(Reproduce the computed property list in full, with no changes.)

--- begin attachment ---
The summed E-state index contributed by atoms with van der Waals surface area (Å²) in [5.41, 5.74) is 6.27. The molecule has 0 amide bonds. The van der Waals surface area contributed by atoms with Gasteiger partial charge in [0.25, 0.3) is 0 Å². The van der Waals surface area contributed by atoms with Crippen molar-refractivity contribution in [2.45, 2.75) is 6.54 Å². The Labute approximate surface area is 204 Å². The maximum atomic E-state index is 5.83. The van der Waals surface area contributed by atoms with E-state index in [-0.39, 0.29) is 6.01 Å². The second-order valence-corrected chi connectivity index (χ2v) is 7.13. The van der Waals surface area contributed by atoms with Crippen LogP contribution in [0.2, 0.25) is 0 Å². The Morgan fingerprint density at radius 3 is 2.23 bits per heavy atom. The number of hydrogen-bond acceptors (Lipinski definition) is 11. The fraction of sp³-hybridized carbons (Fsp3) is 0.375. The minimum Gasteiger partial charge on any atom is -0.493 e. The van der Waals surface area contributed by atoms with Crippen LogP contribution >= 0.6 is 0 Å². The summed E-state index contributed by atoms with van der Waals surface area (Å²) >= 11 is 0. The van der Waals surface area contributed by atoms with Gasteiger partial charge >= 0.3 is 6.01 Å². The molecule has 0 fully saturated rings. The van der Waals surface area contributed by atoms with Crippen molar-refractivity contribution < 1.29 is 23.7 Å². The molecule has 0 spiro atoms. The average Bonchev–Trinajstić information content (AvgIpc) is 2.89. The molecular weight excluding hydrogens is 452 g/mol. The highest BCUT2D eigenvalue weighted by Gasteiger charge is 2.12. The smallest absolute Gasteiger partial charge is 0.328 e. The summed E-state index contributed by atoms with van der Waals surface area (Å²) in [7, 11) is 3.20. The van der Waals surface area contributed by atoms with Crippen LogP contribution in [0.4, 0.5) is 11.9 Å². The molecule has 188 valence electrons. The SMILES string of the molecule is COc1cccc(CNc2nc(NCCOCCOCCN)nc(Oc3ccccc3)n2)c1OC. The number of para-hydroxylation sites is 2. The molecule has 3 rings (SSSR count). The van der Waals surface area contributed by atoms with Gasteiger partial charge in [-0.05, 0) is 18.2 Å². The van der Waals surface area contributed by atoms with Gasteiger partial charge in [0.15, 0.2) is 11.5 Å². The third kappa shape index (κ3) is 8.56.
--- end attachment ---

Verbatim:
The summed E-state index contributed by atoms with van der Waals surface area (Å²) in [5.41, 5.74) is 6.27. The molecule has 0 amide bonds. The van der Waals surface area contributed by atoms with Gasteiger partial charge in [0.25, 0.3) is 0 Å². The van der Waals surface area contributed by atoms with Crippen molar-refractivity contribution in [2.45, 2.75) is 6.54 Å². The Labute approximate surface area is 204 Å². The maximum atomic E-state index is 5.83. The van der Waals surface area contributed by atoms with E-state index in [-0.39, 0.29) is 6.01 Å². The second-order valence-corrected chi connectivity index (χ2v) is 7.13. The van der Waals surface area contributed by atoms with Crippen LogP contribution in [0.2, 0.25) is 0 Å². The Morgan fingerprint density at radius 3 is 2.23 bits per heavy atom. The number of hydrogen-bond acceptors (Lipinski definition) is 11. The fraction of sp³-hybridized carbons (Fsp3) is 0.375. The minimum Gasteiger partial charge on any atom is -0.493 e. The van der Waals surface area contributed by atoms with Crippen LogP contribution >= 0.6 is 0 Å². The summed E-state index contributed by atoms with van der Waals surface area (Å²) >= 11 is 0. The van der Waals surface area contributed by atoms with Gasteiger partial charge >= 0.3 is 6.01 Å². The molecule has 0 fully saturated rings. The van der Waals surface area contributed by atoms with Crippen molar-refractivity contribution < 1.29 is 23.7 Å². The molecule has 0 spiro atoms. The average Bonchev–Trinajstić information content (AvgIpc) is 2.89. The molecular weight excluding hydrogens is 452 g/mol. The highest BCUT2D eigenvalue weighted by Gasteiger charge is 2.12. The smallest absolute Gasteiger partial charge is 0.328 e. The summed E-state index contributed by atoms with van der Waals surface area (Å²) in [7, 11) is 3.20. The van der Waals surface area contributed by atoms with Crippen LogP contribution in [0.4, 0.5) is 11.9 Å². The molecule has 188 valence electrons. The SMILES string of the molecule is COc1cccc(CNc2nc(NCCOCCOCCN)nc(Oc3ccccc3)n2)c1OC. The number of para-hydroxylation sites is 2. The molecule has 3 rings (SSSR count). The van der Waals surface area contributed by atoms with Gasteiger partial charge in [-0.05, 0) is 18.2 Å². The van der Waals surface area contributed by atoms with Gasteiger partial charge in [0.15, 0.2) is 11.5 Å². The third kappa shape index (κ3) is 8.56.